The Southwestern Historical Quarterly, Volume 30, July 1926 - April, 1927 Page: 43
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The Mineral Land Question in California, 1848-1866 43
tion, which declares that the treaties made by the United States
"shall be the Supreme Law of the Land."29
In the case of the People v. Naglee,30 the California Supreme
Court upheld the constitutionality of the law. It held that the
state had the power to require the payment by foreigners of a
license fee for the privilege of mining within the state; and that
the act was not repugnant to the Constitution of the United States,
for the power of taxation is one of those powers retained by the
state and it cannot be taken away from it by a treaty between
the United States and a foreign government.
The opposition to the foreign miners' tax, and the difficulties
encountered in collecting the license fee, led to the repeal of the
act in 1851.31 But the American miners held public meetings
protesting against allowing Asiatics and Latin Americans to dig
freely in the mines. They petitioned the legislature to enact a
law prohibiting the importation of Asiatics, and to prevent those
in California from entering the gold fields. The miners threat-
ened to take the law into their own hands.32
In 1852 the legislature passed a new foreign miners' bill.3
Because the license fee was only three dollars a month, there was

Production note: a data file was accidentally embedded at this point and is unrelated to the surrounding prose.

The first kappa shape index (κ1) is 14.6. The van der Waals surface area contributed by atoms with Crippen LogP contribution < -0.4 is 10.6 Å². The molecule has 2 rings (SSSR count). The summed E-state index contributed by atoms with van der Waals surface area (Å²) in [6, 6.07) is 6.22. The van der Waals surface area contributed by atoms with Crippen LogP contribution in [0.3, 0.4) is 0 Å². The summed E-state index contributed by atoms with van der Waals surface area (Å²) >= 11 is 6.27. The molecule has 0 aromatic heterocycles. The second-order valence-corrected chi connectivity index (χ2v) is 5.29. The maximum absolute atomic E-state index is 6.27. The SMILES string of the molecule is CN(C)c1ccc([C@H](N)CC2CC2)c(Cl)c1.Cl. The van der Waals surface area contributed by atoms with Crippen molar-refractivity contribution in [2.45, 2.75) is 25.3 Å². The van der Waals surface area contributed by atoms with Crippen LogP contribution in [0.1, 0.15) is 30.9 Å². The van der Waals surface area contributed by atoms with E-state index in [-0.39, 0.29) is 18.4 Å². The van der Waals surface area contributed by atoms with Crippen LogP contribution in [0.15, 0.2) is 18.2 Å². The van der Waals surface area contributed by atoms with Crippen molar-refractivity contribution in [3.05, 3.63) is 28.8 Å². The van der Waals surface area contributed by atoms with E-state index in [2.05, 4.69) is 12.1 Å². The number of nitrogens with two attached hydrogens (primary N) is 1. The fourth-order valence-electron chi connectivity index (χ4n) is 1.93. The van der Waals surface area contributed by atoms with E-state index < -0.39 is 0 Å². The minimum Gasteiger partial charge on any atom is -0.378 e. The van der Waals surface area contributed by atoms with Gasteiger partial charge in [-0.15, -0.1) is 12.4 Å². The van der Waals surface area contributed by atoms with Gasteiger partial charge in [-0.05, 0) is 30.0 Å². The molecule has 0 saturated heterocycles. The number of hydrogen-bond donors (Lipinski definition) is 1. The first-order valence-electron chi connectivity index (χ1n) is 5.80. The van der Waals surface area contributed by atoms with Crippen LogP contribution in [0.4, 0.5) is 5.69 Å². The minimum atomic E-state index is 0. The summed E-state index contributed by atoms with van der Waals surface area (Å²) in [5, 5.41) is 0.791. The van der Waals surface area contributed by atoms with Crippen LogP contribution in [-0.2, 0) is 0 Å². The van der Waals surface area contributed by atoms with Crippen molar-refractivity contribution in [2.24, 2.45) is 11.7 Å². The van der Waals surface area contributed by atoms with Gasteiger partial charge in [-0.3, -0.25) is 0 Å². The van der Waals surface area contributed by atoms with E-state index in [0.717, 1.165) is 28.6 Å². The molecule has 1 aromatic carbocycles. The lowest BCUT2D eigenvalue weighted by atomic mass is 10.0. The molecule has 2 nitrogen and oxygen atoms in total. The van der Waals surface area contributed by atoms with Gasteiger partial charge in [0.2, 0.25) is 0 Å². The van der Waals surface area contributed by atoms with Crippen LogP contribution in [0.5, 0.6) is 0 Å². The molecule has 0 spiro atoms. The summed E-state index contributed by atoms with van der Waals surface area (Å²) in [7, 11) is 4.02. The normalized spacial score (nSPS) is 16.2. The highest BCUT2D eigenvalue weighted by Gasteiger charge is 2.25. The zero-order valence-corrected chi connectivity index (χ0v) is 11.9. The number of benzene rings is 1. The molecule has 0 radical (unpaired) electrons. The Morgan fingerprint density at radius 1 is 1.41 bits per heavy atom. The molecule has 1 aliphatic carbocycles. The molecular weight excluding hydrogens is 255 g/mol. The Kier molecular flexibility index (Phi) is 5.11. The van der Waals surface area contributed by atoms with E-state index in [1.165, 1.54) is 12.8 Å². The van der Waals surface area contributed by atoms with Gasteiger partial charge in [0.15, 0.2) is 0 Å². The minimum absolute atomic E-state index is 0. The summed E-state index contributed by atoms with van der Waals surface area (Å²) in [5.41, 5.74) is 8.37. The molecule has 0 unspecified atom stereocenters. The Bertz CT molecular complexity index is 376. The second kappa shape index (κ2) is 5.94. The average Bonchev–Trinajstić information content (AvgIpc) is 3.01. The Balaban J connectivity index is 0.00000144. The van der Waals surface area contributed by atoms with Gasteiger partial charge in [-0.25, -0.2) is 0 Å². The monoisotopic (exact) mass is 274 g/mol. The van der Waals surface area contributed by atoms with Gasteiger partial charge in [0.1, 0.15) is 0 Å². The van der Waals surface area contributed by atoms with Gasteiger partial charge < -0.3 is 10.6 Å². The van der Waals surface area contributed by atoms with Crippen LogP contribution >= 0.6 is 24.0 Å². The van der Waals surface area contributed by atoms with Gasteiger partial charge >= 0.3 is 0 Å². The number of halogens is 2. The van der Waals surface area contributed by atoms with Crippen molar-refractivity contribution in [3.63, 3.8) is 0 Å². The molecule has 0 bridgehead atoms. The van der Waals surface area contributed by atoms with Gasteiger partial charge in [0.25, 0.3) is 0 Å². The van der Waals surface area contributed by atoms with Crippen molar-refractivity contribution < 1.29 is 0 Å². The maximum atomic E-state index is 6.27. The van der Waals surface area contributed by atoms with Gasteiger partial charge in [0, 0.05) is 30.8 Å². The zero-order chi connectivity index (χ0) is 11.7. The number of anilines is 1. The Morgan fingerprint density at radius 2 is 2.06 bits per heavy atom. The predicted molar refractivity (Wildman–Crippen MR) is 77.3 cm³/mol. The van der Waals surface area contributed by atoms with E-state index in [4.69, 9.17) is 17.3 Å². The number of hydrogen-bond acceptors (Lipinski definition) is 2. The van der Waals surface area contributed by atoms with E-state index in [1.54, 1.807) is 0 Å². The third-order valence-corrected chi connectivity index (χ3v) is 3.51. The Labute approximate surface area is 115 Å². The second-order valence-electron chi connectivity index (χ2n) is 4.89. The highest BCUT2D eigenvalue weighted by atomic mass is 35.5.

less opposition to the new act. Many protest meetings, however,
were held denying the right of the state legislature to pass such
laws. Where and when did the Federal government authorize
California to legislate for the mines? asked the All.34 The
2'Pacifc News, October 10, 1850; Picayune, August 14, 1850. Inflam-
matory bills were posted on the trees in the mines. One of them read:
Note to foreigners: "It is time to unite, Frenchmen, Chileans, Peruvians,
Mexicans, there is the highest necessity for putting an end to the vexations
caused by the Americans in California. . . ." (Cal. Legislature Jours.,
1851, 0060; Pacific News, May 28, 1850.)
"People v. Naglee, 1 Cal., 232-255.
31Cal. Statutes, 1851, 424. Instead of a monthly revenue of several hun-
dred thousand dollars, as it had been estimated by the legislature of 1850,
the total amount received from this source up to December 15, was only
"2Meetings were held at Auburn, Horse Shoe Bar, Michigan Flat, and
various other places. (Alta, July 1, 16, 1852; Sacramento Placer Times
and Transcript, May 9, 1852.)
"Cal. Statutes, 1852, 84-87. The fee was raised to four dollars a month
at the next session, and the act was further amended in 1855. (Ibid.,
1853, 62-65; 1855, 216-217.) The receipts for 1854 were $100,557.92, and
for 1855, $123,323.28. (Fankhauser, Financial History of California, 160.)
"Alta, May 12, 1852; June 24, 1853; Cal. Assembly Jour., 1853, App.
Doec. 28, pp. 1-21; Cal. Sen. Jour., 1855, App. Doec. 19, pp. 1-13.
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Texas State Historical Association. The Southwestern Historical Quarterly, Volume 30, July 1926 - April, 1927, periodical, 1926; Austin, Texas. (texashistory.unt.edu/ark:/67531/metapth117142/m1/51/: accessed July 21, 2017), University of North Texas Libraries, The Portal to Texas History, texashistory.unt.edu; crediting Texas State Historical Association.